A Sad Day for our National Parks
Before my hike I read an article in the Washington Post “Federal government to lift restrictions on guns in national parks”. Both Rick and I have started a petition to ask the Obama administration to reverse their decision to lift the ban on loaded weapons in our National Parks. This is not a gun debate, as we respect of people to responsibly posses firearm as many of our friends and neighbors do. This is first and foremost a safety in the workplace issue.
A petition has created in memory of the first National Park Ranger killed. James Alexander Cary – 31, shot by bootleggers Hot Springs National Park. March 12, 1927. The Park Service told me “It will depend on individual state gun laws, visitors will be able to carry concealed and loaded guns into parks.” Hot Springs National Park has posted a notice regarding guns on their site.
The National Park Service Mission is to “…to promote and regulate the use of the…national parks…which purpose is to conserve the scenery and the natural and historic objects and the wild life therein and to provide for the enjoyment of the same in such manner and by such means as will leave them unimpaired for the enjoyment of future generations.” National Park Service Organic Act, 16 U.S.C.1.
I hike and blog from Hot Springs National Park nearly every day and am saddened the sanctuary for nature will be broken by the lifting of the ban on guns in our National Parks. My fiance’ Rick and I hope that the Obama administration will reinstate the Ban on Guns in National Parks.
Lee Hiller and Rick London
It was with a heavy heart I headed into the park today. Only three days were left before the ban on loaded guns in National Parks would expire. It was especially not easy to imagine that it was President Obama who signed the bill that lifted the ban. It’s hard to feel sad when the first thing you see is a lovely squirrel searching for breakfast. Nature’s park greeter lifted my soul as I ventured further into the park.
Turkey Vultures from West Mountain were cruising in the breezy blue sky, moving ever closer to Hot Springs Mountain. This sent a ripple of chaotic bird calls all trying to sound the warning. The only one moving about was a squirrel up on the Dead Chief Trail heading home with breakfast. He/She was leaping from branch to branch and tree to tree.
On the Short Cut Trail ‘Kaw, Kaw Kaw” rang out and I saw three large Crows in a far off tree. Three small birds flew into to the tree next to me, a Black Throated Green Warbler, Carolina Chickadee and a Tufted Titmouse. A sweet mini flock taking cover at the sound of the Crows now cruising in the sky above me.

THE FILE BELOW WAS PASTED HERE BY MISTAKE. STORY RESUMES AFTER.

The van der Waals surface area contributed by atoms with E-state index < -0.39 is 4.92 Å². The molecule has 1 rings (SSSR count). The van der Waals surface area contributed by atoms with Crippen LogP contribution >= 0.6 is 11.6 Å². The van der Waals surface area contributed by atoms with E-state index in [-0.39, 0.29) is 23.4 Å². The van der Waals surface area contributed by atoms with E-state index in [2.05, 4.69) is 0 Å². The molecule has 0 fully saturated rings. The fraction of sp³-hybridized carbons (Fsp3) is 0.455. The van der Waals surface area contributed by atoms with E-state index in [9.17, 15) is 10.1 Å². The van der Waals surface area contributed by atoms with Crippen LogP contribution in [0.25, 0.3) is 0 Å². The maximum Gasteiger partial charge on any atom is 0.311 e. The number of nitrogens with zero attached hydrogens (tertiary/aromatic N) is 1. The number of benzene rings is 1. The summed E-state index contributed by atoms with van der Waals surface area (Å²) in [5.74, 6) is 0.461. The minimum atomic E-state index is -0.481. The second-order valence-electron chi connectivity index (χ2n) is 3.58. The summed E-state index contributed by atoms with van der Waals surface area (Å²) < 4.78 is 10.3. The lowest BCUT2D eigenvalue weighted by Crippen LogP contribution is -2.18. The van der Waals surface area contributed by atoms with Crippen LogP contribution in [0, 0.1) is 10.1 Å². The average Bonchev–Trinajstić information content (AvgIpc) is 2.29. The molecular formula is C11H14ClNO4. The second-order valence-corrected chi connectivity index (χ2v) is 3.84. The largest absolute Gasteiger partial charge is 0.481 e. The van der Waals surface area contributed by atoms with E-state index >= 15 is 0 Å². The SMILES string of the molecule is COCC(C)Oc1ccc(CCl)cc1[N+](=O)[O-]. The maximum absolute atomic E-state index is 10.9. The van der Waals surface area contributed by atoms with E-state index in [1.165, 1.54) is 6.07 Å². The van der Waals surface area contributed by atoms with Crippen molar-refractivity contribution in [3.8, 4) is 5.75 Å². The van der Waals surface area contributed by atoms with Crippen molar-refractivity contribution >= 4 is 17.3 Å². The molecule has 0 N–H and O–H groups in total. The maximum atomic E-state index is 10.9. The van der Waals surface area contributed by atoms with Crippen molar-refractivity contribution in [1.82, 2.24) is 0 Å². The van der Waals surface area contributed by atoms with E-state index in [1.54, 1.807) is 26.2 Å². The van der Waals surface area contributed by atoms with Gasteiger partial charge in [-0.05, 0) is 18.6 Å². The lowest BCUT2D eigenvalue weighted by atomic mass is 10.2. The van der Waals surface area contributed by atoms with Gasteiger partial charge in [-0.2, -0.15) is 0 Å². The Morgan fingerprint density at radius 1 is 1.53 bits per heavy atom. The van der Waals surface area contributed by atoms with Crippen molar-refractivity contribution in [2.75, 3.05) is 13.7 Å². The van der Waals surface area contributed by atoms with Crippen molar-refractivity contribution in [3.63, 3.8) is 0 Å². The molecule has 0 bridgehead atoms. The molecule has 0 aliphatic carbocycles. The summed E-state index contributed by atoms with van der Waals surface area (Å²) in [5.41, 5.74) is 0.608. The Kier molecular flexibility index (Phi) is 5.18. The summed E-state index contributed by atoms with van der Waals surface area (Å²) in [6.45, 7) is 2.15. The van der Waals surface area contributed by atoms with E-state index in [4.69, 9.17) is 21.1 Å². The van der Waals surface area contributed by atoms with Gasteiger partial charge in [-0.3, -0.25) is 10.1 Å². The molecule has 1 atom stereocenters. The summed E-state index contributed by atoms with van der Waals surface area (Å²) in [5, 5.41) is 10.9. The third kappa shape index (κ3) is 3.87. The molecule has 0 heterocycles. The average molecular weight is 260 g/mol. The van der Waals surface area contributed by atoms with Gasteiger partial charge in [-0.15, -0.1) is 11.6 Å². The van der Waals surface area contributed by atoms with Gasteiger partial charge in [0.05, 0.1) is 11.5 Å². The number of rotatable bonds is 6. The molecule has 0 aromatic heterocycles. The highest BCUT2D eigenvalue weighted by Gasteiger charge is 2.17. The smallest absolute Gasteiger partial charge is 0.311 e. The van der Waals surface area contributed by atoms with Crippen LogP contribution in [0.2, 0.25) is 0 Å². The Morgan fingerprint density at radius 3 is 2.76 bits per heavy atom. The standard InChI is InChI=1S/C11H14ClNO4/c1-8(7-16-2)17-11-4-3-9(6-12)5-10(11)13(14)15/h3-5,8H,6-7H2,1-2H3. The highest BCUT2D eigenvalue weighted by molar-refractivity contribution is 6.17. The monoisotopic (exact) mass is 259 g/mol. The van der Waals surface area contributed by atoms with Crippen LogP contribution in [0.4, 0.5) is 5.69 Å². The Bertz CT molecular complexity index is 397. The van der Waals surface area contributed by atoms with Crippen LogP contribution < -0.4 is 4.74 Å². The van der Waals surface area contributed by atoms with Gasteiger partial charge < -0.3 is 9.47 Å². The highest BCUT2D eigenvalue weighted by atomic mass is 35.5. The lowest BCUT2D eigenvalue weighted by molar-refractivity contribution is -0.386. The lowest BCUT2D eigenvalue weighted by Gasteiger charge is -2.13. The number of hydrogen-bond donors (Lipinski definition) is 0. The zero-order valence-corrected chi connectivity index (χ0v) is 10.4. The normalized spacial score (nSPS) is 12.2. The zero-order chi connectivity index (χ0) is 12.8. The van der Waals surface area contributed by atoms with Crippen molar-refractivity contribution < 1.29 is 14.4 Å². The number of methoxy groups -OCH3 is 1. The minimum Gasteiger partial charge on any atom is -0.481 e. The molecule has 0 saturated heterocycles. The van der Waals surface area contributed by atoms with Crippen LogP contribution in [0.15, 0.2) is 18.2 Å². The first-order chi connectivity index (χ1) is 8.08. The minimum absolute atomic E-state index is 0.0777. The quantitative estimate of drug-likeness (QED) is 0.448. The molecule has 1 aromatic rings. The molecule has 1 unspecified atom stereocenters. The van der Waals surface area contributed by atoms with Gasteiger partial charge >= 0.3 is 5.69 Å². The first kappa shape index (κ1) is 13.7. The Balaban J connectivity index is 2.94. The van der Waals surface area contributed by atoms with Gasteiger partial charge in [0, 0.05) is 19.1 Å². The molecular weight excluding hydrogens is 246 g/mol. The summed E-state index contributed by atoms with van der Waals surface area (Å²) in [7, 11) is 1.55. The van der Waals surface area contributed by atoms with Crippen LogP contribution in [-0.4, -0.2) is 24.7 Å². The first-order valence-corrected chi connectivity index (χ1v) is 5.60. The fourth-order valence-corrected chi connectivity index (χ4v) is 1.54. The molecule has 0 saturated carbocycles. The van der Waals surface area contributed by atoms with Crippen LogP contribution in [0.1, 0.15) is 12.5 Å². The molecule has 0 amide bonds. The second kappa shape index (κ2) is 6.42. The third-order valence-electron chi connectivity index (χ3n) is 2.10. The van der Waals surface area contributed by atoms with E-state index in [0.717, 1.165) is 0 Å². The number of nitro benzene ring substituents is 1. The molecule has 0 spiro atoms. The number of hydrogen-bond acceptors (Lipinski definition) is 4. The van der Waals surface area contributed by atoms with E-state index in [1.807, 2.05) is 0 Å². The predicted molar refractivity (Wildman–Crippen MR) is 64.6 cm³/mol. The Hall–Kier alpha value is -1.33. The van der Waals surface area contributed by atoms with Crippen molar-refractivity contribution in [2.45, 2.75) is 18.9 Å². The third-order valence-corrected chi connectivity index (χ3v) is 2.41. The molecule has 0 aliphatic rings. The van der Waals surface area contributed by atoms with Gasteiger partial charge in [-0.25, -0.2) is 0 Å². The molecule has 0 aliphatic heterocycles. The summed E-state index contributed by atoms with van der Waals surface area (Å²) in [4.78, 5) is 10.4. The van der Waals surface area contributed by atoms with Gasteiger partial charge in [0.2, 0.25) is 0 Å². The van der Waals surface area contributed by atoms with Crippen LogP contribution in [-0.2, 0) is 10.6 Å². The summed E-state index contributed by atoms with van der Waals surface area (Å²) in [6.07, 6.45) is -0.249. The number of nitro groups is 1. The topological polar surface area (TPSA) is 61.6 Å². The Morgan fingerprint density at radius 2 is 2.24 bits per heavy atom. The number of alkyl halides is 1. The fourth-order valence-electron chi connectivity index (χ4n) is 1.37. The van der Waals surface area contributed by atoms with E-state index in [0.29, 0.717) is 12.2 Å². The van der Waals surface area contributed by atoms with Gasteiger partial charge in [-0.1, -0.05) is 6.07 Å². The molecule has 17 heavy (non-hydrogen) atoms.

Up top the park was quiet as I took the trail to the Pagoda, no bird song and no squirrel chatter. Usually at least the squirrels come out to tell me off for not asking their permission to hike in their territory. Just moment safter taking my first photo in the Pagoda I looked up to see a large bird heading my way. The Turkey vulture came right up to the Pagoda and pulled up and over the top. I now understood why the the birds and squirrels were so quiet.
From the Pagoda I took the Hot Springs Mountain Trail to the Gulpha Gorge Trail where I met Kevin Carr and Tony Caver of the National Park Service. They were working to clear the trails of fallen trees from the last round of storms. This was wonderful news as I had been climbing over, ducking under and going around the many fallen trees. Kevin and Tony care about the park and we can all appreciate their efforts to keep it a safe place to hike.
From the Gulpha Gorge Trail I connected with the Goat Rock Trail in search of wildflowers. As I walked slowly scanning the edge of the trail a flash of orange caught my eye. A glorious Angel Wing Butterfly appeared and kindly landed so I could take a photo. The wildflower I found was a graceful winged beauty.
From the Goat Rock Trail I took the Upper Dogwood to head over to the Hot Springs Mountain Trail. I heard atapping sound and looked up to see a tiny little bird that at first thought to be a Tufted Titmouse. As it darted about the tree I frantically snapped photos try to get at least one. As it darted off to far away tree I saw the sun glint off it’s black and white feathers. The tiny bird was a Downy Woodpecker, I never knew they were so small.
When I reached the Hot Springs Mountain Trail I could hear new bird songs. As I found the tree they were all flitting about I took many photographs trying to keep up with their speedy flight. My lens captured one female Cardinal and three mystery birds I hope one day someone will help me identify (hint hint).
I took the Peak Trail down the mountain and was thankful for another joyous day in the park.
Dance a little each day and play with your friends.